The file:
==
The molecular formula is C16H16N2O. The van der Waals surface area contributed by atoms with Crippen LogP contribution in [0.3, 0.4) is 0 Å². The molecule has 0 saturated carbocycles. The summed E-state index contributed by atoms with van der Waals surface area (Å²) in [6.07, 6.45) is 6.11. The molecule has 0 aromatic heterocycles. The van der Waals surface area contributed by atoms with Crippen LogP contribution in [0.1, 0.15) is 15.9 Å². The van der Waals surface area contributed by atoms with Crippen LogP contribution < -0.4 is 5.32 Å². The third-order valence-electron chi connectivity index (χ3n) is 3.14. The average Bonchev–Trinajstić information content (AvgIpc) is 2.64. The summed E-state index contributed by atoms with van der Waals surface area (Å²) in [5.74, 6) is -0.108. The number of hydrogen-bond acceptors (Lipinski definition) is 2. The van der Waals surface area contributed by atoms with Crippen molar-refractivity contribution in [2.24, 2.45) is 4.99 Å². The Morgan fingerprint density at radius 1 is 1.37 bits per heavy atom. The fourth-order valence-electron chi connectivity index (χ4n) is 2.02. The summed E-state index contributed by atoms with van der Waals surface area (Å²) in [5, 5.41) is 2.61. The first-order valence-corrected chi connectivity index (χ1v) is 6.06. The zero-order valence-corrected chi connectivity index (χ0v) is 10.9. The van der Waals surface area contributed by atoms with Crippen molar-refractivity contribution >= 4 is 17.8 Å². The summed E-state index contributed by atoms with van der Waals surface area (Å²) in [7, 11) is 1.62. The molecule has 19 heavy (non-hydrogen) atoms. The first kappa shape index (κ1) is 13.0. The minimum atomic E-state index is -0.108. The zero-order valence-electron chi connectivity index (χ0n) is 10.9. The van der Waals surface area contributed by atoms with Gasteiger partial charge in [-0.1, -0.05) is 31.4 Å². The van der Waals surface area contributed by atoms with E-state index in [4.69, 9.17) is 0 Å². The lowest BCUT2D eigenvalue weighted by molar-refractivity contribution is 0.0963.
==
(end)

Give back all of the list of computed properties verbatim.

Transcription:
The molecular formula is C16H16N2O. The van der Waals surface area contributed by atoms with Crippen LogP contribution in [0.3, 0.4) is 0 Å². The molecule has 0 saturated carbocycles. The summed E-state index contributed by atoms with van der Waals surface area (Å²) in [6.07, 6.45) is 6.11. The molecule has 0 aromatic heterocycles. The van der Waals surface area contributed by atoms with Crippen LogP contribution in [0.1, 0.15) is 15.9 Å². The van der Waals surface area contributed by atoms with Crippen LogP contribution < -0.4 is 5.32 Å². The third-order valence-electron chi connectivity index (χ3n) is 3.14. The average Bonchev–Trinajstić information content (AvgIpc) is 2.64. The summed E-state index contributed by atoms with van der Waals surface area (Å²) in [5.74, 6) is -0.108. The number of hydrogen-bond acceptors (Lipinski definition) is 2. The van der Waals surface area contributed by atoms with Crippen molar-refractivity contribution in [2.24, 2.45) is 4.99 Å². The Morgan fingerprint density at radius 1 is 1.37 bits per heavy atom. The fourth-order valence-electron chi connectivity index (χ4n) is 2.02. The summed E-state index contributed by atoms with van der Waals surface area (Å²) in [5, 5.41) is 2.61. The first-order valence-corrected chi connectivity index (χ1v) is 6.06. The zero-order valence-corrected chi connectivity index (χ0v) is 10.9. The van der Waals surface area contributed by atoms with Crippen molar-refractivity contribution >= 4 is 17.8 Å². The summed E-state index contributed by atoms with van der Waals surface area (Å²) in [7, 11) is 1.62. The molecule has 19 heavy (non-hydrogen) atoms. The first kappa shape index (κ1) is 13.0. The minimum atomic E-state index is -0.108. The zero-order valence-electron chi connectivity index (χ0n) is 10.9. The van der Waals surface area contributed by atoms with Gasteiger partial charge in [-0.1, -0.05) is 31.4 Å². The van der Waals surface area contributed by atoms with E-state index in [4.69, 9.17) is 0 Å². The lowest BCUT2D eigenvalue weighted by molar-refractivity contribution is 0.0963.